That one innings changed a lot of things. Palmer ended the 1952 season with 2,071 runs at 39.82 with 4 hundreds (he had scored 1,699 at 40.45 with 5 hundreds in 1951). However, the biggest change was the fact that he Leicestershire finished sixth (their best ever) in 1952, and then started with a bang in the 1953 season, reaching to the top at the start of the season for the first time in the history of the Championship, and eventually finishing at third (their new best). The Playfair Annual called him “a leader without flourish, but indeed a leader”.

This led to one of a singular selection. England were supposed to tour West Indies that winter, and due to his record with Leicestershire, Palmer was selected as a manager of the England squad. However, he was also selected as the 16th — and final — player of the squad.

Test debut as manager

The anti-Caucasian mindset was dominant in West Indies, especially after the Indian independence in 1947. This meant that the manager had his task cut out. Not only did he have to tackle the ruthless Len Hutton from going overboard with his professional aggression, he also had to maintain a good relationship with the locals.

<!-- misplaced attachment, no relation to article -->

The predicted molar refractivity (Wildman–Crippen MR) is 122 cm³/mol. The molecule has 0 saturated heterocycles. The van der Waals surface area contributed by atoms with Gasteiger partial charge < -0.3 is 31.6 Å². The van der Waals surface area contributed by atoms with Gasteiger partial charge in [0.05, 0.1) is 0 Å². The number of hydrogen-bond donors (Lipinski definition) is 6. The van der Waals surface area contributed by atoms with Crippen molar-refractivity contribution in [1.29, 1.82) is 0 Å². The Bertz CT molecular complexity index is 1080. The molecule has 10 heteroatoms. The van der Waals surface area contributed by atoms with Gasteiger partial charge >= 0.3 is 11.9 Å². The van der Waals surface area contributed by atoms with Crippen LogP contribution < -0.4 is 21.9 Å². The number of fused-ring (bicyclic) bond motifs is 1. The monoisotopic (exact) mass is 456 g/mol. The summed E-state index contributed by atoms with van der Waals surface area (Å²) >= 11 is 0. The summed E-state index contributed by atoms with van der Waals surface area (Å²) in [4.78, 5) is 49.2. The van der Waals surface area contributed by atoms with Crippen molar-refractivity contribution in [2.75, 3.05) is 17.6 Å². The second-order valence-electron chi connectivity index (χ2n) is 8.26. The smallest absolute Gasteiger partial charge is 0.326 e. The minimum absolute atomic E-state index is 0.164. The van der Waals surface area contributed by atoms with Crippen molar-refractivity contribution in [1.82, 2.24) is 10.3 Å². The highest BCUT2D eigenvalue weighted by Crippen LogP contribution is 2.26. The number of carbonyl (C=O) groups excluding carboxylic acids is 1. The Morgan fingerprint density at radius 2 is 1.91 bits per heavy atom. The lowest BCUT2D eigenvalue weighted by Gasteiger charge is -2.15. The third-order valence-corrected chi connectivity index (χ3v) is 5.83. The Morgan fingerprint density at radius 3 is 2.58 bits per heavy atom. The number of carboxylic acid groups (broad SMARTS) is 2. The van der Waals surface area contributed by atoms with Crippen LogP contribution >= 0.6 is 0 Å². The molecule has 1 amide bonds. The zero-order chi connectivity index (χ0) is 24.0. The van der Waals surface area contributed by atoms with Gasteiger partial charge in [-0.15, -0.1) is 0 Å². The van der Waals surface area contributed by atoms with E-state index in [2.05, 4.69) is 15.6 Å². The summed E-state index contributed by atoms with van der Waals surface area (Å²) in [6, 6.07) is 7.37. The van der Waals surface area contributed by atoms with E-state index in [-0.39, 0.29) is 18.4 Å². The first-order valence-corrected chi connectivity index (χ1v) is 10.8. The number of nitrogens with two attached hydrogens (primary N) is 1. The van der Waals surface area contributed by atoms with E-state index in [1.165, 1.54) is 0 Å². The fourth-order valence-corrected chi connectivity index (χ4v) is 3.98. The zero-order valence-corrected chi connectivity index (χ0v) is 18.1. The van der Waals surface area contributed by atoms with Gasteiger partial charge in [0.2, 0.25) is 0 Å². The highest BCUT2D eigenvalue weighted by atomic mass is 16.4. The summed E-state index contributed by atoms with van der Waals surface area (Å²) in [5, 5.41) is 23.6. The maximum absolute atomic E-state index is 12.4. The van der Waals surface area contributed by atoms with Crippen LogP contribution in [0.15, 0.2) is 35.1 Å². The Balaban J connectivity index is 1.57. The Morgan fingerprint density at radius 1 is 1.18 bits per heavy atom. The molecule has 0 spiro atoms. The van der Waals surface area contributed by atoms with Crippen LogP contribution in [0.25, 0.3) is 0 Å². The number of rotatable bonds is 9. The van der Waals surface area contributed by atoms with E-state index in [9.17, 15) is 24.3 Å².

The West Indians had played enjoyed themselves in the Tests on English soil in the 1950s, which probably made them difficult to come to Hutton’s style. Things became worse when Hutton and Palmer had a tussle: when Hutton wanted his players not to fraternise with the locals and to abstain from parties, Palmer realised that building a strong relationship with the locals was crucial as ambassadors of his country — especially in the troubled times. Palmer later admitted “I could understand Len’s point, but the two-fisted structure of authority made it very difficult”.

With England having reclaimed the Ashes and West Indies having beaten England in England, the series was considered as the one that would decide the unofficial Test champion. The play got dirty, and when John Holt got a dubious leg-before decision in the first Test at Sabina Park, the umpire’s family was threatened.

After West Indies won the first Test by 140 runs, the manager made his Test debut at the age of 34 in the second Test at Kensington Oval. Palmer scored 22 and 0, and bowled five overs for 15 runs. West Indies won the Test by 181 runs. It turned out to be Palmer’s only Test.